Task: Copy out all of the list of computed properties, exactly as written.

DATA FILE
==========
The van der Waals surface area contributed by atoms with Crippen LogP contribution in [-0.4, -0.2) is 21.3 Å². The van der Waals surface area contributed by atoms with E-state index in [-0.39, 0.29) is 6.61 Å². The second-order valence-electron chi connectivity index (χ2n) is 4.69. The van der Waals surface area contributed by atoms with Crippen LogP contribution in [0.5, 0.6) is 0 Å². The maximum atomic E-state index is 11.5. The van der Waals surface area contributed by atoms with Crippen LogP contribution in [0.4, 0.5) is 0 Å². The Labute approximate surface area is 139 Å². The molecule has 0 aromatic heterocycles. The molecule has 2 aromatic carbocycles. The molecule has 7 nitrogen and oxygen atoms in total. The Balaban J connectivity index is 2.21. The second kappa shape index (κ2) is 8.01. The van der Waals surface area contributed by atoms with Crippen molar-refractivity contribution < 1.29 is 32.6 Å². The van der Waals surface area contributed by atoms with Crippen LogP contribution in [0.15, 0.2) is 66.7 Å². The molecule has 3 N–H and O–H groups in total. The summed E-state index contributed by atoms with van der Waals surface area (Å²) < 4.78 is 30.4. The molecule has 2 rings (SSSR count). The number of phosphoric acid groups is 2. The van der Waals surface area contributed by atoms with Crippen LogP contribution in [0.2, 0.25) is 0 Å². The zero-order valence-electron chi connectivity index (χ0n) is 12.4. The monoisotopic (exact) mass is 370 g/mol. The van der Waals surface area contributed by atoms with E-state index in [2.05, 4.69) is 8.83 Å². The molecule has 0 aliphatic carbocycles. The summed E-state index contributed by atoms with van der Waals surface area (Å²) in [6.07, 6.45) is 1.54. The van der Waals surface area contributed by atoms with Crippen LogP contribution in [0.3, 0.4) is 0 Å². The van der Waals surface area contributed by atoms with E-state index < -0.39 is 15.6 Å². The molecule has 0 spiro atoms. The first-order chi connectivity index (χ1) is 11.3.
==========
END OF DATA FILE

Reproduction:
The van der Waals surface area contributed by atoms with Crippen LogP contribution in [-0.4, -0.2) is 21.3 Å². The van der Waals surface area contributed by atoms with E-state index in [-0.39, 0.29) is 6.61 Å². The second-order valence-electron chi connectivity index (χ2n) is 4.69. The van der Waals surface area contributed by atoms with Crippen LogP contribution in [0.5, 0.6) is 0 Å². The maximum atomic E-state index is 11.5. The van der Waals surface area contributed by atoms with Crippen LogP contribution in [0.4, 0.5) is 0 Å². The Labute approximate surface area is 139 Å². The molecule has 0 aromatic heterocycles. The molecule has 2 aromatic carbocycles. The molecule has 7 nitrogen and oxygen atoms in total. The Balaban J connectivity index is 2.21. The second kappa shape index (κ2) is 8.01. The van der Waals surface area contributed by atoms with Crippen molar-refractivity contribution < 1.29 is 32.6 Å². The van der Waals surface area contributed by atoms with Crippen LogP contribution in [0.15, 0.2) is 66.7 Å². The molecule has 3 N–H and O–H groups in total. The summed E-state index contributed by atoms with van der Waals surface area (Å²) < 4.78 is 30.4. The molecule has 2 rings (SSSR count). The number of phosphoric acid groups is 2. The van der Waals surface area contributed by atoms with Crippen LogP contribution in [0.2, 0.25) is 0 Å². The zero-order valence-electron chi connectivity index (χ0n) is 12.4. The monoisotopic (exact) mass is 370 g/mol. The van der Waals surface area contributed by atoms with E-state index in [2.05, 4.69) is 8.83 Å². The molecule has 0 aliphatic carbocycles. The summed E-state index contributed by atoms with van der Waals surface area (Å²) in [6.07, 6.45) is 1.54. The van der Waals surface area contributed by atoms with Crippen LogP contribution in [0.3, 0.4) is 0 Å². The van der Waals surface area contributed by atoms with E-state index < -0.39 is 15.6 Å². The molecule has 0 spiro atoms. The first-order chi connectivity index (χ1) is 11.3.